Wow sounds like Rick G. got really upset. Before I moved to Texas I was a LEO in Baltimore City, Md. The only contact I had with VSP was being stopped for speeding something like 80 in 60 or something its been a few years now. But the trooper (an older older officer) made me for a cop and after showing my ID he asked me to slow down and to cut him and his friends a break next time they visit the city for a Ravens or orioles game. Now on that same trip (enroute to visit family in Texas) I was stopped about 40 miles into Texas from arkansas on I 30 by a Texas State Trooper he pulled up next to me hit the alley light and motioned to me so of course I waved at him and continued driving after a minute he motioned again so i figured he wanted me stopped so I shook my head and slowed down he then proceeded to hit the red lights and stop me and the guy in front of me. So here I am the officer stopped between both of us he came to me first and I told him I’m a Leo and have a gun so that he would not be surprised. He asked me to stay with him while he finished the other stop and then he would let me be on my way. He wrote the other guy a citation came back wrote me a warning to get his stat and then I gave him a Uniform patch and was gone.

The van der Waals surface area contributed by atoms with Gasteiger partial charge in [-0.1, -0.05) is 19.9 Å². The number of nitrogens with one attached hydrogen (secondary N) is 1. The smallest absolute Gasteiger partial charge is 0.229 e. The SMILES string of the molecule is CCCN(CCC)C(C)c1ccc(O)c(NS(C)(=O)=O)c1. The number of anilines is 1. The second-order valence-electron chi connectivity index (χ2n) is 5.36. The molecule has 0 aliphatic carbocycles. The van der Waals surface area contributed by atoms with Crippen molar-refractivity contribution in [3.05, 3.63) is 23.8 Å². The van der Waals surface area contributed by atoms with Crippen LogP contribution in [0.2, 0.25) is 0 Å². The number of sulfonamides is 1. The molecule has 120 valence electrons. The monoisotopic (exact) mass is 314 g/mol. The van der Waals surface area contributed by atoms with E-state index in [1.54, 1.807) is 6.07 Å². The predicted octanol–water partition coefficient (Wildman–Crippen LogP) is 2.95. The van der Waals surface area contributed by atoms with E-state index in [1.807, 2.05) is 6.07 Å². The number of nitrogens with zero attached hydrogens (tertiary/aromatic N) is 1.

From a Virginia sheriff’s deputy:

Posted by VA Deputy (09/26/08 - 04:58 AM)

As for professional courtesey… I have worked for a PD and a S.O. and for all you out of town guys, not everyone in VA is into writing LEO’s… professional courtesey ia alive and well in the local jurisdictions… Too many people on the outside are trying to hang us on a daily basis for no reason, we shouldn’t be hanging ourselves. As long as you don’t come out of your vehicle swinging at me, you got a pass here… Stay Safe.